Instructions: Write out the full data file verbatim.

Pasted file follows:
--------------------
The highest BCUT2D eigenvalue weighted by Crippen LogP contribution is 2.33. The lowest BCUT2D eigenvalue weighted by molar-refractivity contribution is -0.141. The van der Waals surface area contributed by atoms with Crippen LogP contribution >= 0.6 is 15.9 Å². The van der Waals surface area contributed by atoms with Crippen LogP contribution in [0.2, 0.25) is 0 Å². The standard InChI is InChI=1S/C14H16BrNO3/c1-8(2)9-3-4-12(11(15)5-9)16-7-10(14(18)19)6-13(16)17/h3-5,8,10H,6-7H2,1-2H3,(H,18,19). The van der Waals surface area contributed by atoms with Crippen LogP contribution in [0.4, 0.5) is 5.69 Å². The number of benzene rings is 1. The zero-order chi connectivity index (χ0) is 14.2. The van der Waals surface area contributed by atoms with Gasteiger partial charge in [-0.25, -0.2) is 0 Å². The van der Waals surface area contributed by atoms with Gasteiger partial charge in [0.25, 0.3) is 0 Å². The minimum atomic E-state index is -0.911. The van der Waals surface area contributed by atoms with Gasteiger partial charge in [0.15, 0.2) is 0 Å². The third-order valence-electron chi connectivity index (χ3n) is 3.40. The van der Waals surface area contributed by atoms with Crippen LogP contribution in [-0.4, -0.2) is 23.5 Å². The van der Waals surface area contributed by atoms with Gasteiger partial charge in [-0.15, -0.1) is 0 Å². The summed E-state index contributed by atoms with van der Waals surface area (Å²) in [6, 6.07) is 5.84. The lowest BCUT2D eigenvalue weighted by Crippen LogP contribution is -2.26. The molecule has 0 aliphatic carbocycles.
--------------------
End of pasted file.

The highest BCUT2D eigenvalue weighted by Crippen LogP contribution is 2.33. The lowest BCUT2D eigenvalue weighted by molar-refractivity contribution is -0.141. The van der Waals surface area contributed by atoms with Crippen LogP contribution >= 0.6 is 15.9 Å². The van der Waals surface area contributed by atoms with Crippen LogP contribution in [0.2, 0.25) is 0 Å². The standard InChI is InChI=1S/C14H16BrNO3/c1-8(2)9-3-4-12(11(15)5-9)16-7-10(14(18)19)6-13(16)17/h3-5,8,10H,6-7H2,1-2H3,(H,18,19). The van der Waals surface area contributed by atoms with Crippen LogP contribution in [0.4, 0.5) is 5.69 Å². The number of benzene rings is 1. The zero-order chi connectivity index (χ0) is 14.2. The van der Waals surface area contributed by atoms with Gasteiger partial charge in [-0.25, -0.2) is 0 Å². The van der Waals surface area contributed by atoms with Gasteiger partial charge in [0.25, 0.3) is 0 Å². The minimum atomic E-state index is -0.911. The van der Waals surface area contributed by atoms with Gasteiger partial charge in [0.15, 0.2) is 0 Å². The third-order valence-electron chi connectivity index (χ3n) is 3.40. The van der Waals surface area contributed by atoms with Crippen LogP contribution in [-0.4, -0.2) is 23.5 Å². The van der Waals surface area contributed by atoms with Gasteiger partial charge in [-0.15, -0.1) is 0 Å². The summed E-state index contributed by atoms with van der Waals surface area (Å²) in [6, 6.07) is 5.84. The lowest BCUT2D eigenvalue weighted by Crippen LogP contribution is -2.26. The molecule has 0 aliphatic carbocycles.